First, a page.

Cardinal David Beaton's name is possibly the most execrated in all Scottish
history; yet he was a great patriot, in a fiercely independent land notably
productive of patriots. And traitors!
He was one of the most able statesman of his century, a far-seeing, courageous man of great qualities, character and loves. And yet his name stinks still in Scottish nostrils along with the stench of burning flesh ¬Why? What accounts for the paradox?
Beaton, of course, was a man of paradoxes. Seventh son of a penurious
Fife Laird, he yet rose to be uncrowned king of Scotland, to wield more
power in both church and state than any other man before or since. While
still a student at the Sorbonne, he was already Scotland's envoy to the
King of France. Married, and happily, he demoted his wife to the status
of mistress - and had to legitimise his already legitimate children.
A lover of women, he was accused of being father to Mary Queen of Scots, yet he was faithful to Marion Ogilvy after his fashion.
A man of little or no religion, he single-handed held up the Reformation in Scotland for a generation. He was assassinated at the age of forty nine. The cardinal was no saint; by present-day standards not even a moderately good man.
But he was a gallant fighter and a fascinating character, playing a memorable part in one of the great crises in the affairs of Christendom - and history has certainly done him injustice.
Nigel Tranter, in this long and absorbing novel, probes for the David Beaton who love and laughed, scheme and burned, and fought gross Henry the Eighth to a stand still - until the Royal dagger got him.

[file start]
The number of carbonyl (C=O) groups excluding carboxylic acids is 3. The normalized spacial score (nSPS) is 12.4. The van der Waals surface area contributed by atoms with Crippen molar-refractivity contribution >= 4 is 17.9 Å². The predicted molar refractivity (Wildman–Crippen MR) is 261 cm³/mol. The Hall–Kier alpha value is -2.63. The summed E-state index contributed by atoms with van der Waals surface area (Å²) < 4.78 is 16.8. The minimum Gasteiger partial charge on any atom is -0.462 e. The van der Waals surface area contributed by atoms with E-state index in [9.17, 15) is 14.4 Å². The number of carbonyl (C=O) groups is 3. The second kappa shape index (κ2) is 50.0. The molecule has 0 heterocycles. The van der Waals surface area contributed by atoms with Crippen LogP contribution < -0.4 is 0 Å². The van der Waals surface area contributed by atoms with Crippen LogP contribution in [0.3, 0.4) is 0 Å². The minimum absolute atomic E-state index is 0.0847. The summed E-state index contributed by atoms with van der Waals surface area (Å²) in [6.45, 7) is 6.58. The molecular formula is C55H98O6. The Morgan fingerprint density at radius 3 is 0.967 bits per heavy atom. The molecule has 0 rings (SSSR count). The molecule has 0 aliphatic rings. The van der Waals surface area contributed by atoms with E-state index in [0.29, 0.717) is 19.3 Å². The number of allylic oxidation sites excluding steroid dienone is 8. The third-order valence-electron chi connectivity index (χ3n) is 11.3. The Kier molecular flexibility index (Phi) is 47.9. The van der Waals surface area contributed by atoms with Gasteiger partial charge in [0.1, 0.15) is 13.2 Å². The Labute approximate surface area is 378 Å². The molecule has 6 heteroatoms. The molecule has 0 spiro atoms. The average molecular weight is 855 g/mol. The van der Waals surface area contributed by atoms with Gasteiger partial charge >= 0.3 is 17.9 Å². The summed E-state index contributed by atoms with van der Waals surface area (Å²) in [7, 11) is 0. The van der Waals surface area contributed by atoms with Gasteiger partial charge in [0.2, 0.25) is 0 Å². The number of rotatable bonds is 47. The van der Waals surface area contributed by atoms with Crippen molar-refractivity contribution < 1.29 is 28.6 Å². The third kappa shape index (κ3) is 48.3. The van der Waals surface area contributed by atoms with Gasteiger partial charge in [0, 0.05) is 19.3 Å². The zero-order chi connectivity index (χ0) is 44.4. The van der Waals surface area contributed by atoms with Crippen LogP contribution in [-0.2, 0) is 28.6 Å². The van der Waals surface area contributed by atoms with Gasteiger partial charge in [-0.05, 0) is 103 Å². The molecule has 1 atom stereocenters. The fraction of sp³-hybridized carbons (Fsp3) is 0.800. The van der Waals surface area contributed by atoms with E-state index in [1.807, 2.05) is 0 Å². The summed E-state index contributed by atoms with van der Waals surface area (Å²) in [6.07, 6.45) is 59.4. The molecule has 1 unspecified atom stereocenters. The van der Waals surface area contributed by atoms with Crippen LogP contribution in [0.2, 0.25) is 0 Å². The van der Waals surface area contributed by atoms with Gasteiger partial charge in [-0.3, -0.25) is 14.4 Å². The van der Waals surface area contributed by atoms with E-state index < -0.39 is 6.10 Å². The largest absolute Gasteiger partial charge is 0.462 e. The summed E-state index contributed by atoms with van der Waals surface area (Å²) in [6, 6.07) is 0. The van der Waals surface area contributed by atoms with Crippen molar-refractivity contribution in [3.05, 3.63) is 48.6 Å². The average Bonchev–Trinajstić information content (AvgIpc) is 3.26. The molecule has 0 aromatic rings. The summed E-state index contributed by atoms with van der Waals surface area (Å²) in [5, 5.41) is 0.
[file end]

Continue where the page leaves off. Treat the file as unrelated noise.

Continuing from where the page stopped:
From the ABE booksearch pages
Nigel Tranter, A Stake in the Kingdom, Great Britain: Hodder and Stoughton, 1966 Price: US$ 368.00 Presented by Niel Proudlove Bookseller, Vernon, BC, Canada order options
While there is no doubt that some Tranter's are extremely scarce and will therefore command a high price it is sad to see quite ordinary titles going for high prices. There are many collectors prepared to pay 'over the odds' for Nigel's books and this will encourage the profiteering that we see above.
Anyway, putting all that aside for the moment, I thought I would share my copy of 'A Stake in the Kingdom' with you as thereby hangs an interesting tale.
I purchased it some three years ago from a bookseller in Edinburgh who said, on the telephone, that he would need to ask a higher price for it as it had a letter along with it obviously from Nigel to the original owner. Expecting to have to pay a high price I asked how much he was asking for it and was surprised when he said that he wanted £22.00 for the two items.
You can well imagine that I, casually, said that I would like him to keep them for me and I would come for them the very next day.
This I duly did and it was later signed by Nigel when he and Joan visited Helen and I on the 5th September 1999. On that day I asked him. in jest, if he felt ready to tackle a book on John Knox. He replied, "Not really as it would be a very divisive book because of the nature of the man and his religious beliefs and difficult to write."
Little did I know on that lovely autumn day, as we walked round our garden,that four months from that date Nigel would be dead. Somehow it makes my question all the more poignant.
From Nigel Tranter
I agree that George Wishart is a problem. It would be a good idea for one of these bright young PhD seekers to do a thesis on the this historical problem - was Wishart the same man as was so long an agent in Henry's pay? It might be possible to ferret it out, given the time - probably all the details are there, in the English state papers.
As for writing a novel on the true John Knox (or at least, my interpretation therof) I don't know that I have the courage! If I knew that I was going to be safely dead before publication day, I might risk it.
With all the greetings of the season, and my hopes that your radio activities flourish like what I once believe was called a 'bay-rum tree'.